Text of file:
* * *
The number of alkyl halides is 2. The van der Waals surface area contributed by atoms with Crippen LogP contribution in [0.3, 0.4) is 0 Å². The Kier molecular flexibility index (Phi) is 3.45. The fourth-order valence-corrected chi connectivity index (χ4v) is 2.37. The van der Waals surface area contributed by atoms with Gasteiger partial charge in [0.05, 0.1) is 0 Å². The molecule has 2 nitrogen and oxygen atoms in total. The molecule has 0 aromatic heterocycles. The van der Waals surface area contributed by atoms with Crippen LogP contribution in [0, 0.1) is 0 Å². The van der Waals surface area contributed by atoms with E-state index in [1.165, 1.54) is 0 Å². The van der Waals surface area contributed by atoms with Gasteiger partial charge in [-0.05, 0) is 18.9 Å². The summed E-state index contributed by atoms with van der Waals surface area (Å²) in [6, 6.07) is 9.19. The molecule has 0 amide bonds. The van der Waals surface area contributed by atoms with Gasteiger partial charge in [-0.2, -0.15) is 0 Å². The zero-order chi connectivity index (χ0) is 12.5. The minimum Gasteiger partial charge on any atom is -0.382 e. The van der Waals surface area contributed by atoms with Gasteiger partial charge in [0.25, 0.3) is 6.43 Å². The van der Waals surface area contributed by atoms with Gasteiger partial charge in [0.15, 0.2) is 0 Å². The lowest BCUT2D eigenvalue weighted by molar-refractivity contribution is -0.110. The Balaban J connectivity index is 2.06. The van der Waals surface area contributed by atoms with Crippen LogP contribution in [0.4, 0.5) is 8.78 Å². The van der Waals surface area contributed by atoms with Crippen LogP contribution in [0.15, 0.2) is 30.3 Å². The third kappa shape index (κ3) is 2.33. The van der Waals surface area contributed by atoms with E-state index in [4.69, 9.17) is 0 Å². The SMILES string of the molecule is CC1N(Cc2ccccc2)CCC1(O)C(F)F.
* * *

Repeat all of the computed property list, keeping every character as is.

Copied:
The number of alkyl halides is 2. The van der Waals surface area contributed by atoms with Crippen LogP contribution in [0.3, 0.4) is 0 Å². The Kier molecular flexibility index (Phi) is 3.45. The fourth-order valence-corrected chi connectivity index (χ4v) is 2.37. The van der Waals surface area contributed by atoms with Gasteiger partial charge in [0.05, 0.1) is 0 Å². The molecule has 2 nitrogen and oxygen atoms in total. The molecule has 0 aromatic heterocycles. The van der Waals surface area contributed by atoms with Crippen LogP contribution in [0, 0.1) is 0 Å². The van der Waals surface area contributed by atoms with E-state index in [1.165, 1.54) is 0 Å². The van der Waals surface area contributed by atoms with Gasteiger partial charge in [-0.05, 0) is 18.9 Å². The summed E-state index contributed by atoms with van der Waals surface area (Å²) in [6, 6.07) is 9.19. The molecule has 0 amide bonds. The van der Waals surface area contributed by atoms with Gasteiger partial charge in [-0.2, -0.15) is 0 Å². The zero-order chi connectivity index (χ0) is 12.5. The minimum Gasteiger partial charge on any atom is -0.382 e. The van der Waals surface area contributed by atoms with Gasteiger partial charge in [0.25, 0.3) is 6.43 Å². The van der Waals surface area contributed by atoms with Gasteiger partial charge in [0.15, 0.2) is 0 Å². The lowest BCUT2D eigenvalue weighted by molar-refractivity contribution is -0.110. The Balaban J connectivity index is 2.06. The van der Waals surface area contributed by atoms with Crippen LogP contribution in [0.4, 0.5) is 8.78 Å². The van der Waals surface area contributed by atoms with Crippen LogP contribution in [0.15, 0.2) is 30.3 Å². The third kappa shape index (κ3) is 2.33. The van der Waals surface area contributed by atoms with E-state index in [4.69, 9.17) is 0 Å². The SMILES string of the molecule is CC1N(Cc2ccccc2)CCC1(O)C(F)F.